Post details: Decorating Tips from Debbie Travis - Part 3


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Decorating Tips from Debbie Travis - Part 3

Tips from Debbie Travis What's Hot

Q. What's really popular right now?

Debbie: Double rollers. It's got a double tray where you put in the two colors. You literally put in on together. It's like a paint finish, but it's a lot easier for a kid to do. And this is pearl paint. It gives that kind of shimmer in the paint, which they love. It's got that nail-varnishy look. There are new paints on the market that have got the pearl glaze in them with that iridescent look.

Camouflage is really hot. There are all kinds of camping stores and army/navy stores, army surplus places. We made curtains out of netting that army guys climb on. I thought it looked awful, but the 7-year-old boy is a Boy Scout. He thought it was the best thing ever. I don't think he's come out of the room since. [Laughter.]

Patterned rollers are really fun for kids. It's extremely fast. They're special rollers that have the design cut into them. There are two rollers; the sponge one, and the rubber one with the design. The sponge roller feeds the other roller. They come in everything from daisies and ducks to vines. This is bamboo. Just roll it in the tray. They can do it as a border around the room or on tabletops. It may be a bit tacky for a living room, but fun for a kid's room.

Tips from Debbie Travis Q. How can parents dream up new ideas?

Debbie: Think, "What kind of child do I have? What do they like?" If they're into skateboarding and snowboarding, look at all the bright colors and patterns they use. If they're in to Boy Scouts and that kind of stuff, go for the camouflage, and go to the army stores.

And listen to children. They're the ones doing this stuff in school. We didn't invent all this stuff. These wonderful art teachers are coming up with marvelous ideas.

Q. Where can parents find a great kid's desk?

Debbie: It's really difficult because you can either get office-style desks, which are too big for their room, or the home desks are too small. They're really tiny. Here we took a hollow core door, a cheap door, $40 from a hardware store, and trestle legs from a reno store. We painted it pale blue, put a bit of brown paper on it, scrunched it up [to give it a pattern], and poured the epoxy on; it looks like an ice cube. You've got a desk the size of a door, under $100. Making desks is a really good thing, and they all need it, even from the age of 6.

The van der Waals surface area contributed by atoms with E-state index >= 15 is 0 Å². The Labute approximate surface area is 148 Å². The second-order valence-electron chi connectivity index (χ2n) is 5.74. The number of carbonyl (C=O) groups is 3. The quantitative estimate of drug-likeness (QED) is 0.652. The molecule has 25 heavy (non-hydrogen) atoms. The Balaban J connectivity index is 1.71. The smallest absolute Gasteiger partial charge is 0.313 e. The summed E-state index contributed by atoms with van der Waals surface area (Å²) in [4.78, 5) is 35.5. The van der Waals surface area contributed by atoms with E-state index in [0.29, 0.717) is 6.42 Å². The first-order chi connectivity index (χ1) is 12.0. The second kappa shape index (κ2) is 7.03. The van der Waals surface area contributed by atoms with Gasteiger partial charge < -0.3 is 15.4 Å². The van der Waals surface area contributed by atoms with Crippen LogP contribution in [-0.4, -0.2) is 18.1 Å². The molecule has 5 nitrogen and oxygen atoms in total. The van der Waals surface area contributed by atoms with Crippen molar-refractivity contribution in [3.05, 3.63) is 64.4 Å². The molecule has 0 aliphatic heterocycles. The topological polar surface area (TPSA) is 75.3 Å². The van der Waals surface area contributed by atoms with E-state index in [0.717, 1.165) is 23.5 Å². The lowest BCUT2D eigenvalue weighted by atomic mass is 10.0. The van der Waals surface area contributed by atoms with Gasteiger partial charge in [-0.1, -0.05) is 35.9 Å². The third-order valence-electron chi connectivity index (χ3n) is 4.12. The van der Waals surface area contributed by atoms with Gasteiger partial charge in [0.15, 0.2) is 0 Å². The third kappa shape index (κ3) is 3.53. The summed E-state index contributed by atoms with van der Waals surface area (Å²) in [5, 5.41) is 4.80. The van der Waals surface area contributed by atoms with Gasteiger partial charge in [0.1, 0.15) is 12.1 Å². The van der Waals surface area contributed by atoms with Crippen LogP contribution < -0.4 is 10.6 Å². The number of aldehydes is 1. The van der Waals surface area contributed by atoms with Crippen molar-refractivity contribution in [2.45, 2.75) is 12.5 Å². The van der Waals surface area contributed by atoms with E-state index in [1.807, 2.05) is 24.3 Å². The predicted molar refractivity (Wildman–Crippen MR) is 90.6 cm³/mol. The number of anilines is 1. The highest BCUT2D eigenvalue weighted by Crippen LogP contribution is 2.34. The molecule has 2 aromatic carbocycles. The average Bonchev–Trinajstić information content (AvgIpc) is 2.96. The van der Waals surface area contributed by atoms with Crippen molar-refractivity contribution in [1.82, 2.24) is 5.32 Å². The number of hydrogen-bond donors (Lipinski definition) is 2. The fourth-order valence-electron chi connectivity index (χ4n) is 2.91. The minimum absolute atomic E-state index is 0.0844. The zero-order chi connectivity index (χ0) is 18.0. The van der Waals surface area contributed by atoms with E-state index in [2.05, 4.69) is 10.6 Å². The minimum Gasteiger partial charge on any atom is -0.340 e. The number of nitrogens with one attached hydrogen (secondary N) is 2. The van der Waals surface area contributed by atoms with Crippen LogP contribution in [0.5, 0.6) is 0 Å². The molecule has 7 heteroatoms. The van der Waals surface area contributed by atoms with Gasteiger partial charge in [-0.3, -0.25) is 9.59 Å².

Tips from Debbie Travis Tips from Debbie

Q. Any tips for parents painting with kids?

Debbie: First of all, involve the child in the beginning. Once you've broken it down, let them choose the colors. Don't see it as a chore. It's the equivalent of a dinner party compared to cooking your Monday night dinner for family. Say, "We're going to design your room."

Tear out things from magazines, go to the library, go to bookshops, look for ideas, watch all these shows, and then come up with stuff kids can do. Remember with kids, it's very temporary. You don't have to spend a fortune.

Make sure you do your preparation first. If you're painting old existing furniture, make sure you put these high adhesive primers on. They're the most important because they stick to the old varnish. You don't have to strip furniture anymore, you can put this straight over the top and then you paint. Once you put your primer on you can do anything.

Spend the weekend going to yard sales with your 12-year-old. Bond with them. Reinvent things. Look for old lampshades. We went to a dollar store and got lots feather boas, spray-glued an old shade, and just stuck them all around. It's unbelievable!

Create a box or file with clippings so they can start building an image of what they like -- wish list. Don't try cramming it all on one weekend. They get tired and bored.

Tips from Debbie Travis Q. What are your top safety tips?

Debbie: [In my book Debbie Travis' Painted House Kids' Rooms] most projects are divided into the age of the child and also how toxic the material is. Any child, including me, should never ever use glue guns. I've got scars you wouldn't believe. They really do burn badly. Even teenagers, I wouldn't let them use some of this stuff. Some of the projects like the epoxy varnish, let them lay out the whole design and then you take it outside and lay the epoxy.

Better Homes and Gardens



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